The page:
Wendy O. Williams had recorded albums with her band The Plasmatics from 1978 to 1982 when in 1984 they decided to rebrand themselves under Wendy’s name. For the album WOW they lost a couple of members and their very hard edge in favour of something a bit poppier (for them!) and more commercial. This album is great; Wendy and the band team up with Gene Simmons and other members of Kiss to make probably the most listenable album of Wendy’s, far too short, career. Simmons co-wrote many of the songs and played bass.
I Love Sex (and Rock & Roll) kicks off the album, I’m not too keen on this one, as a pop fan I am used to the strongest tracks appearing first. This one is loud and brash, with little more to say than the title suggests. It would probably put a lot of people off venturing any further, and maybe that was the point! While I’m quite sure this was an attempt to be a bit more saleable, Wendy’s punk sensibilities evidently came first. In the early days she’d appear on stage with a bleach-blonde Mohawk and nothing more than a pair of knickers and some duct tape over her nipples!
The single, Its My Life is next, which didn’t make much of an impact on the pop charts, but appeared in the movies The Legend of Billie Jean and Reform School Girls (in which Wendy made her acting debut in 1986). This hard edged rock/pop gem is one of my absolute favourites. I like the lyrics about breaking the rules and doing what you want, the guitar solo is fantastic too. Wendy’s rough as nails vocals blend perfectly with the big guitars on the track. The video features Wendy driving around the desert and off a cliff; she did her own stunts, naturally!
Priestess and Thief in the Night are pretty strong mid-tempo metal tracks with solid choruses, it’s clear the direction they were going in was to make them more accessible to casual rock fans. Wendy’s glammed up image added another marketable ingredient to the mix, although she was still pretty ferocious.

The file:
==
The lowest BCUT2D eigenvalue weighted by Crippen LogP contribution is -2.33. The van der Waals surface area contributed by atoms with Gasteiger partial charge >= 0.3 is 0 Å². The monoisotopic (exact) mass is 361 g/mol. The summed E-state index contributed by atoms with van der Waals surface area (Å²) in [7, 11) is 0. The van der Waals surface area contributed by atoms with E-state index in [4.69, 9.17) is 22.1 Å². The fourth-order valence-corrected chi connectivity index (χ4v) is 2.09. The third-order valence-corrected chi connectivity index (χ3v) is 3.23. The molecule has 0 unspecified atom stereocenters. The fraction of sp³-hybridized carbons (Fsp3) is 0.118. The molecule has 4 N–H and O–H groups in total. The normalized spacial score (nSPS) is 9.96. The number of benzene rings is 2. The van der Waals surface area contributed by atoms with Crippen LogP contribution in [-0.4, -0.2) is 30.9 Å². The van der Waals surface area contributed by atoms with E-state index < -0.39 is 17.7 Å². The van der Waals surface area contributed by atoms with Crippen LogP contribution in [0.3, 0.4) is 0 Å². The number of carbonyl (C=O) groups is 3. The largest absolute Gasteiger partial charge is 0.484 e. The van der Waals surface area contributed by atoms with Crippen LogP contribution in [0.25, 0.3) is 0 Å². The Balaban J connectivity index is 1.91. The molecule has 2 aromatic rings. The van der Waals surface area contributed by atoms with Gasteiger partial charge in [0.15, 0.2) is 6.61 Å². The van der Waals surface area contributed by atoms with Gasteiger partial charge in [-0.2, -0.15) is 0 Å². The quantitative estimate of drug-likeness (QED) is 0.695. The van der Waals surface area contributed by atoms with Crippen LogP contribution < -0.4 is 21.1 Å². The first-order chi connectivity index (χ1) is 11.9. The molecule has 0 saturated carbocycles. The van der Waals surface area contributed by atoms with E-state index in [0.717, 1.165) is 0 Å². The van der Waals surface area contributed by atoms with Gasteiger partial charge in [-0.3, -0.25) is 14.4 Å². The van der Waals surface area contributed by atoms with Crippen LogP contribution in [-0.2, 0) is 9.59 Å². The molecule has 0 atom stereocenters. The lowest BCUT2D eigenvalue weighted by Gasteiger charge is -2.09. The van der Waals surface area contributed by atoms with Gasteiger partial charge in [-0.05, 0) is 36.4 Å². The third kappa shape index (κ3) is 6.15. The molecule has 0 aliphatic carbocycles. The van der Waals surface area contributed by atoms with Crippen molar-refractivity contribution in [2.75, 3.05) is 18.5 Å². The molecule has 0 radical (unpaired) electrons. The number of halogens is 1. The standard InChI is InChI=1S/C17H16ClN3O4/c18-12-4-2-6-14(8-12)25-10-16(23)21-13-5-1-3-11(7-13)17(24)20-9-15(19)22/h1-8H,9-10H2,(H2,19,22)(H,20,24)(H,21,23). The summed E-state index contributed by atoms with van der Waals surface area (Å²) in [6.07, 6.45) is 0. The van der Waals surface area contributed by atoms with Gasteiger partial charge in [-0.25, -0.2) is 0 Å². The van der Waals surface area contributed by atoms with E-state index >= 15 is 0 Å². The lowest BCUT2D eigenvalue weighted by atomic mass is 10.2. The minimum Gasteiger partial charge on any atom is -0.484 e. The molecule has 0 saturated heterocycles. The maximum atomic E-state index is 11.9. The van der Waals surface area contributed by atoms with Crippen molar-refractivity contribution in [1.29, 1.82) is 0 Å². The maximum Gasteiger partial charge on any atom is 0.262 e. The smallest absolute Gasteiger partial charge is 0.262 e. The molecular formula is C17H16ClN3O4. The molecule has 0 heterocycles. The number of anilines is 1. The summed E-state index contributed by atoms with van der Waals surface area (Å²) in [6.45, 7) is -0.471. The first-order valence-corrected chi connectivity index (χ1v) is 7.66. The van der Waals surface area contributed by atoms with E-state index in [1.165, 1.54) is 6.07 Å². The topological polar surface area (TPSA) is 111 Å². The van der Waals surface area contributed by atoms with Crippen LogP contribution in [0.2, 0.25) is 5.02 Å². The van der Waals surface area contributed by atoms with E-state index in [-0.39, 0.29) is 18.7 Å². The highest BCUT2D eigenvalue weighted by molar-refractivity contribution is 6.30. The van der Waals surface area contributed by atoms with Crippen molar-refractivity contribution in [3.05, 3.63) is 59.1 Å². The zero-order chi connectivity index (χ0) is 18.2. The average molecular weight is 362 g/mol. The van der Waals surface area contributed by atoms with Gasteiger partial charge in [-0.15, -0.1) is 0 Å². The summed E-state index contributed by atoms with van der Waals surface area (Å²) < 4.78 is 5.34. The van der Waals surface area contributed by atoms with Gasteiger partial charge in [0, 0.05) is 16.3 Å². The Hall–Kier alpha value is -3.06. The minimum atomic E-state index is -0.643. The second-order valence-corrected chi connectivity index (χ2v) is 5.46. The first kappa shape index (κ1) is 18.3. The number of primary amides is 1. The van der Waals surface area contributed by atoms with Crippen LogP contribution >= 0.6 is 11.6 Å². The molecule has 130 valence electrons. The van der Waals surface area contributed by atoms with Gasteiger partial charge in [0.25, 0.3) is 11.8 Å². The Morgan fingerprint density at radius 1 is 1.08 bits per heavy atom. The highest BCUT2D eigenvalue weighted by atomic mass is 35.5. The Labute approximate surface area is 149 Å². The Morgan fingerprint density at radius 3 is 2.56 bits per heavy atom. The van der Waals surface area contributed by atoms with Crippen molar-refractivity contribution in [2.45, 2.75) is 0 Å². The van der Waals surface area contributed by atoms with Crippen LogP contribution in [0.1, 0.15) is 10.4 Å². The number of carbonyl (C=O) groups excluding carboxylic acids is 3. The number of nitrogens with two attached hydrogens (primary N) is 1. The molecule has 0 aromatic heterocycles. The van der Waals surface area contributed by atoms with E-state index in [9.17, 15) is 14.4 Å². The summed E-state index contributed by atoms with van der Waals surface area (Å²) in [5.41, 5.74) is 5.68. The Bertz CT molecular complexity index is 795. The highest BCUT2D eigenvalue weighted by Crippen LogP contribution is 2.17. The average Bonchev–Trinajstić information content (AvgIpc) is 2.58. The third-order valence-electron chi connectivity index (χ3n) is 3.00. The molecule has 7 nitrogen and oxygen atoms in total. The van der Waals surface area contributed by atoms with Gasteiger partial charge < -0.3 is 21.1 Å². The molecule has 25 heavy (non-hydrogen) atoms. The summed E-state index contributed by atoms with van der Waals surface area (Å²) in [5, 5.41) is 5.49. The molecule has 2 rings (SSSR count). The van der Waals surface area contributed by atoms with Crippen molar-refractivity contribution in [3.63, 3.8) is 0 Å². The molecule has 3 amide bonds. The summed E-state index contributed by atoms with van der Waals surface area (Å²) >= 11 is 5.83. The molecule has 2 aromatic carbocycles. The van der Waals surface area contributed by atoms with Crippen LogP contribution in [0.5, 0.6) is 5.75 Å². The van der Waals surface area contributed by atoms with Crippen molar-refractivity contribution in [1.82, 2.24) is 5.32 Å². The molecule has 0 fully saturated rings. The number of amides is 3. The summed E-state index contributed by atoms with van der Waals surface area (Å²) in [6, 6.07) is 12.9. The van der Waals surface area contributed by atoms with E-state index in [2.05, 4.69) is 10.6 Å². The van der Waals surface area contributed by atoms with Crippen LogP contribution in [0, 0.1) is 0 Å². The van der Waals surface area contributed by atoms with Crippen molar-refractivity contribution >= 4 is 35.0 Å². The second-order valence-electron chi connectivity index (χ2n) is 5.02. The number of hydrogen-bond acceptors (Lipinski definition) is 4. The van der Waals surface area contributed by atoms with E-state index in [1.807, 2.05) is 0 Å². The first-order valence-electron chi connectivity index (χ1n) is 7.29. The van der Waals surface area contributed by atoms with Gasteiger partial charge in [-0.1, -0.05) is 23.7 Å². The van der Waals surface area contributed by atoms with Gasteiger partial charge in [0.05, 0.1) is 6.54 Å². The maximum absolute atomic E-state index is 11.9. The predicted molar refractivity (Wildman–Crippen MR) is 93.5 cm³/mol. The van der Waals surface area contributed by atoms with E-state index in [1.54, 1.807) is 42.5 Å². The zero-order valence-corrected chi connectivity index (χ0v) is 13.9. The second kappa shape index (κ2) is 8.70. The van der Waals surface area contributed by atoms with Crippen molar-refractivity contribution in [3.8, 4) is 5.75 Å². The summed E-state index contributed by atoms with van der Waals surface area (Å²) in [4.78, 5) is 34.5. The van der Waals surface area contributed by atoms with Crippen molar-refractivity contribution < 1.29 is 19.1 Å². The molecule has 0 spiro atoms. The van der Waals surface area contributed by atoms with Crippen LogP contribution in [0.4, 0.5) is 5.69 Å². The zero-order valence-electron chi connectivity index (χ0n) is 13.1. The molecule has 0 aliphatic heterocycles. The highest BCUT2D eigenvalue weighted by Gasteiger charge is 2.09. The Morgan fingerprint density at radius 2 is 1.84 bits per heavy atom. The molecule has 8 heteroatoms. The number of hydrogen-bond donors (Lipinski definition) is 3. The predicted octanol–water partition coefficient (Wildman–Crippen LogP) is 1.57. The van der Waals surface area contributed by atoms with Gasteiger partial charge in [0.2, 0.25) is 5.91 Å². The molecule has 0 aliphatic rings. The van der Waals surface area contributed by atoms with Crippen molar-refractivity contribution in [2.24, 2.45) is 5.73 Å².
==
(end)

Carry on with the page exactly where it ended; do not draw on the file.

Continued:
Opus in Cm7 is pretty haunting, in particular Wendy’s throaty ‘Oh Yeah’s’, which she chants at various stages throughout the song. The lyrics are quite political, “Why are we all breathing dioxin?” She asks at one point. It’s a gentler track than the previous ones on the album. Wendy was a keen political and green activist right up until her death.
Are You Ready to Rock is pretty standard, by the numbers, mid-tempo rock. Nothing wrong with that though, and it’s another good track in my opinion.
Bump and Grind is more good filler, a rock and roll work-out with its roots firmly in punk:
“Do ya wanna bump, do ya wanna grind, do ya wanna bump and grind with me?” Wendy sings.
Legends Never Die is a tender ballad, well as tender as you can be with a voice like Wendy’s. I think this one is really quite moving and a nice change of pace for her as an artist. While she’s by no means an accomplished vocalist, this shows off quite a different side to her.
Ain’t None of Your Business is a bit like Its My Life, but a bit slower and smoother, same general messgae though, and a nice finisher to a pretty solid album. It’s a shame that Wendy chose to go back to her hard edged punk roots after this album. In 1986 she put out Komander of Kaos, which is extremely loud and unapologetic, and lacks the rhythm and relative subtlety of WOW. While not a mainstream success by any means, Wendy was nominated for Best Female Rock Vocalist of the Year at the 1985 GRAMMY AWARDS.
UK Chart Action: Wow (LP) #100; Its My Life (Single) [Didn’t chart]; F*ck & Roll (Live EP – unofficial release featuring tracks from the album [Didn't Chart]